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Are You Accommodating?

Recently we traveled to Southern California. No matter when you visit the San Diego area it’s beautiful but especially in summer and especially for us “Zonies.” It’s a welcome respite when the temperatures climb over three digits as evidenced by the high number of Arizona license plates seen on their freeways.

So there we were with a free afternoon and we decided to visit the Cabrillo National Monument. Regular readers may remember the excitement Matthew gets when he can stamp his National Park Passport (I know, I should have realized this years ago and he could have filled his book by now.)

Juan Rodriguez Cabrillo was the first European to step onto the West Coast of the United States back in 1542.

Juan Rodriguez Cabrillo was the first European to step onto the West Coast of the United States back in 1542.

Anyway, off we went to see the monument, watch the navy ships entering the bay and to enjoy the beautiful weather. Oh yes, and Matthew had his passport book.

When we arrived the headquarters to the park was being renovated, retrofitted, to be more earthquake strong. The main visitor’s center was closed but signs directed us to its temporary housing. Right in front of the entrance, was a display case that caught Matthew’s eye. There was a prominent arrangement featuring a junior ranger badge and its accompanying paperwork.

I was somewhat familiar with the Junior Ranger program. It’s for kids who are given an informational paper with questions to be answered as they visit the park. The last time we looked at it was when Rebecca was young and Matthew could sponge his answers off sister to earn a badge.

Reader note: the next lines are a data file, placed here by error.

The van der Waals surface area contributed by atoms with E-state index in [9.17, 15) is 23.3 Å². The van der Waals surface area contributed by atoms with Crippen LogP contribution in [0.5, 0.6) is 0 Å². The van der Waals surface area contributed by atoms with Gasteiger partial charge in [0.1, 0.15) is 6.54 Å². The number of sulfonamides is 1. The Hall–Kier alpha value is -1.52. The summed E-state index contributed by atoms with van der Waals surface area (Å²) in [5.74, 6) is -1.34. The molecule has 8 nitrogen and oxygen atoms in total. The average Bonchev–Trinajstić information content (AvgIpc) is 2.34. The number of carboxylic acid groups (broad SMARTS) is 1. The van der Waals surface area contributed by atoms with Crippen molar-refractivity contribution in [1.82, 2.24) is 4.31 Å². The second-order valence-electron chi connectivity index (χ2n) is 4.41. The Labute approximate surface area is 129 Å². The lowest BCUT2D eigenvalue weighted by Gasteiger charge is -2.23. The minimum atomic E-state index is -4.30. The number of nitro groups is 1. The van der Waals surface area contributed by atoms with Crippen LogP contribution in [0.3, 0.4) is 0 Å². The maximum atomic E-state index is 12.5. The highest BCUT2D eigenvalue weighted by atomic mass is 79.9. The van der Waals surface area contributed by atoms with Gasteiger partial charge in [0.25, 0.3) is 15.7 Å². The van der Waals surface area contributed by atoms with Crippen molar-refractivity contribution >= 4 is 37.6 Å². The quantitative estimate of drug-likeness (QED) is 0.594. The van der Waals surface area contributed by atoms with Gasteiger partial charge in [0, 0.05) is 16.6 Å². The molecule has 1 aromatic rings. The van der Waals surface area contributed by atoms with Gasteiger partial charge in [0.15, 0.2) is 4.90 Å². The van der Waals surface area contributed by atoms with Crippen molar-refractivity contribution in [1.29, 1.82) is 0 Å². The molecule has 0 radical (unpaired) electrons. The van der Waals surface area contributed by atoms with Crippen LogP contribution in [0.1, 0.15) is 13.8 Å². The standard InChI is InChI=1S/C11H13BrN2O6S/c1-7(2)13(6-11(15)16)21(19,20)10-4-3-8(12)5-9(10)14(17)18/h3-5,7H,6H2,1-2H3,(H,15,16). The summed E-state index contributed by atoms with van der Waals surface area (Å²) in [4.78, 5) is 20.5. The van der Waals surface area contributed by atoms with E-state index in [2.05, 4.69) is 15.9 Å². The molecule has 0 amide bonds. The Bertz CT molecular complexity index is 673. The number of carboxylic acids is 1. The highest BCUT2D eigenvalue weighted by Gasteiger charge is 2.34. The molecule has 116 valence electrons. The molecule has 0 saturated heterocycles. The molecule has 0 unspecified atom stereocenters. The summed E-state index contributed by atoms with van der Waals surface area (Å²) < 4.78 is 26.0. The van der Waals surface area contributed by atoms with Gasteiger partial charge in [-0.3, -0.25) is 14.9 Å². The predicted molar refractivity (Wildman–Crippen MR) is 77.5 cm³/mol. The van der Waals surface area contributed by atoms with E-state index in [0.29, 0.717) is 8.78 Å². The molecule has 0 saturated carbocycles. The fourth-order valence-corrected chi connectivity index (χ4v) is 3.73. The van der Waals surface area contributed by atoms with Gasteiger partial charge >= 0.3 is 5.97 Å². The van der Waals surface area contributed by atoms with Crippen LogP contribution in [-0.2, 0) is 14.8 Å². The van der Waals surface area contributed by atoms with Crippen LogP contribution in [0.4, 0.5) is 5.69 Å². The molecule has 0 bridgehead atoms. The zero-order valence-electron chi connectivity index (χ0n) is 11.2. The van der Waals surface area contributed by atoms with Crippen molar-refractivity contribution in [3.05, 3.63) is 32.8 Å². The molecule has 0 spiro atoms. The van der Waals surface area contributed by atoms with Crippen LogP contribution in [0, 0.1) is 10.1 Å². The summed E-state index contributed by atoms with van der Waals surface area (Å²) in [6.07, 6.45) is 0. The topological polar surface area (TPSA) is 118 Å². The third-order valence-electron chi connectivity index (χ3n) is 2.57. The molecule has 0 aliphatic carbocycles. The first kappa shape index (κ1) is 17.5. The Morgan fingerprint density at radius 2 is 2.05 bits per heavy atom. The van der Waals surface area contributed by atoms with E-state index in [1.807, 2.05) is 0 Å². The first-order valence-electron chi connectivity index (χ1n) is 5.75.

But it caught his eye so I walked in ahead of the boys and explained my predicament, asking if I might buy a badge for Matthew. There were two people working at the desk. The younger girl just looked at me as if I had a second head while the older man stated quickly that the badges must be earned and no one could simply buy one. So I explained that Matthew does not talk and cannot write but that he really, really liked badges and rangers. The man paused a moment and then said, “Well, why don’t you do the project with your son? It would be a good learning experience for you both AND when you complete the questionnaire you can both pledge to be good rangers.”

Thank you Mr. Ranger!

Thank you for understanding Matthew’s desire and not being stuck in a regulations rut that wouldn’t allow for accommodations.

Off we went; to see the monument, the lighthouse, and to learn about Point Loma.

Raise your right hand and swear...

Raise your right hand and swear…

The questions were harder than I expected…and at one point we had to send Bob back to find an answer but we persevered and we succeeded.

Admiring his new badge.

Admiring his new badge.

The result: as you can see, Matthew took the swearing in ceremony very seriously.

Junior Ranger Matthew with his Cabrillo National Monument certificate and badge.

Junior Ranger Matthew with his Cabrillo National Monument certificate and badge.

After you visit the monument be sure to drive down to the shore and spend a few minutes looking through the tide pools while you watch the ever changing ocean waves and then through the beautiful and humbling Ft Rosecrans National Cemetery which reminds us how many brave warriors died that we might enjoy living in this great country.

 

Junior Ranger Matthew with his Cabrillo National Monument certificate and badge.100_2974

But back to my point… I know that for everyone reading today’s story it’s like preaching to the choir. You already know Matthew and people like him who might need a little extra effort to accomplish their goals. You already understand how important it is to be accommodating. And for all your understanding and willingness to spend those additional minutes we thank you.